It's Better to Travel than Arrive?

"To travel hopefully is a better thing than to arrive"

Robert Louis Stevenson, Virginibus Puerisque, 1881.

"Robert Louis Stevenson speaks utter tosh and has

obviously never flown long haul economy class"

Kristy, first ever blog post, 2011.

Sunday, August 21, 2011

Opera Review : Andre Chenier, Bregenz Floating Stage

On Wednesday night we went along to see Umberto Giordano's "Andre Chenier" on the floating stage in Bregenz, Austria.

Bregenz is about a 90 minute drive from home and we set off early, expecting to arrive about 6.45pm with plenty of time to wander about and have dinner somewhere before the 9.00pm start.  About 7km out of Bregenz we hit the traffic jam of all traffic jams - everyone was flooding into town for the show.  We sat for 90 minutes and only travelled about 5km.

By this time we were getting more than a little ticked off, so I made the executive decision to whiz down a side street in the hope of skipping past it.  Surprisingly it worked!  We arrived within about 2 minutes at the venue and then it was a hunt for a car park.  We got a park at last, and with lots of wiggling and in-and-out work, I wedged the biggest car in Germany into the smallest car park space in Austria.

No time for a walk around and a leisurely dinner, so we had a bite in one of the festival catering areas and headed to our seats, facing the amazing floating stage.  The stage was designed around the painting "The Death of Marat" by Jacques-Louis David in 1793.

The Death of Marat, Jacques-Louis David, 1793

Andre Chenier stage, Bregenz

The opera was sung in Italian with surtitles in German - yay, talk about confusing!  That said, it was absolutely amazing, with so much happening and we got a total visual spectacular.  Here's the details of the show:-

Opera in four acts, sung in Italian.
Music by Umberto Giordano. Libretto by Luigi Illica.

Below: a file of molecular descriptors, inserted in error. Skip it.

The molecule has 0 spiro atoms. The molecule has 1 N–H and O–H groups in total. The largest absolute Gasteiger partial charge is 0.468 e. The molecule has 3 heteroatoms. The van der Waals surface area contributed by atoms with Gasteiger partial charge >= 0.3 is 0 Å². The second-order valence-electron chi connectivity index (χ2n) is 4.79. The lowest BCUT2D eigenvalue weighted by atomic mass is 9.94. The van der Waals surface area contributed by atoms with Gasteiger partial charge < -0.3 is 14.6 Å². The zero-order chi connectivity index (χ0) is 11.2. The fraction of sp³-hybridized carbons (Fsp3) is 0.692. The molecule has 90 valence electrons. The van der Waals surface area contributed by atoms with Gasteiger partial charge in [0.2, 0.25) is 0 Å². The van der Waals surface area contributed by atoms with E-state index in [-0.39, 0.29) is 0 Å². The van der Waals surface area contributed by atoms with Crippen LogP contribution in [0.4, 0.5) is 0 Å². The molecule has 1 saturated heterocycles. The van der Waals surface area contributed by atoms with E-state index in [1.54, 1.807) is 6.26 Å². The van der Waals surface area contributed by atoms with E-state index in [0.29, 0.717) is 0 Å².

Duration: 2 hours without break
France in the year 1789. The aristocracy revels, the people groan. And between two stools stands the poet André Chénier. Cherished by the rich for his moving verses, in his heart he remains a revolutionary. 
André Chénier, the most famous work by the Italian composer Umberto Giordano, is a brilliantly vivid historical drama and a human tragedy of shattering intensity. Set against the background of the French Revolution, the opera has strong appeal both as a passionate love story and as a historical thriller. André Chénier is based on the life of a real historical character, a French poet who got caught up in the turmoil of the French Revolution, frst as an ardent supporter and then as a victim, mercilessly persecuted and ultimately sent to the guillotine.
Giordano’s music is charged with a furious enthusiasm and stirring emotions. Historical dances and marches from the time before the French Revolution can be heard in the opera as well as classic Revolution­era songs including "Ça ira" and the Marseillaise.
The composer incorporated historical dances and marches from the time before the French Revolution in the operatic score, along with classic revolutionary songs like "Ça ira" and the Marseillaise. Together with rousing arias and thrilling duets they lend a unique flavour to the opera.
"It seems as though  André Chénier was composed especially for the Bregenz Seebühne. The opera presents a perfect mix of ingredients for the venue: a thrilling story and four strong characters, caught between the excesses of the Ancien Régime and the terror of the French Revolution. There is André Chénier, an idealistic poet, and his adversary Carlo Gérard, once a servant and now a revolutionary ringleader. And there is the young noblewoman Maddalena, who is feeing from the rebels, aided by her maidservant, who sacrifces herself as a prostitute in order to support her mistress fnancially. Giordano’s music is verismo of the very highest calibre and drives the high­voltage plot forward with breathtaking speed." Artistic director David Pountney

We were lucky enough to experience Verdi's Aida on the floating stage in Bregenz last year, and it was also totally amazing.  If you ever get the chance to see these "once in a lifetime" shows in Bregenz, please make the effort - you won't be disappointed.

Click here for the website for the Bregenz Festival so you can see what's what.

Aida on the floating stage in Bregenz

1 comment:

  1. Absolutely amazing. I remember you writing about the last fortunate to be able to see another. I would love to get up close to that stage, it looks unbelievable.
    Dressology HQ


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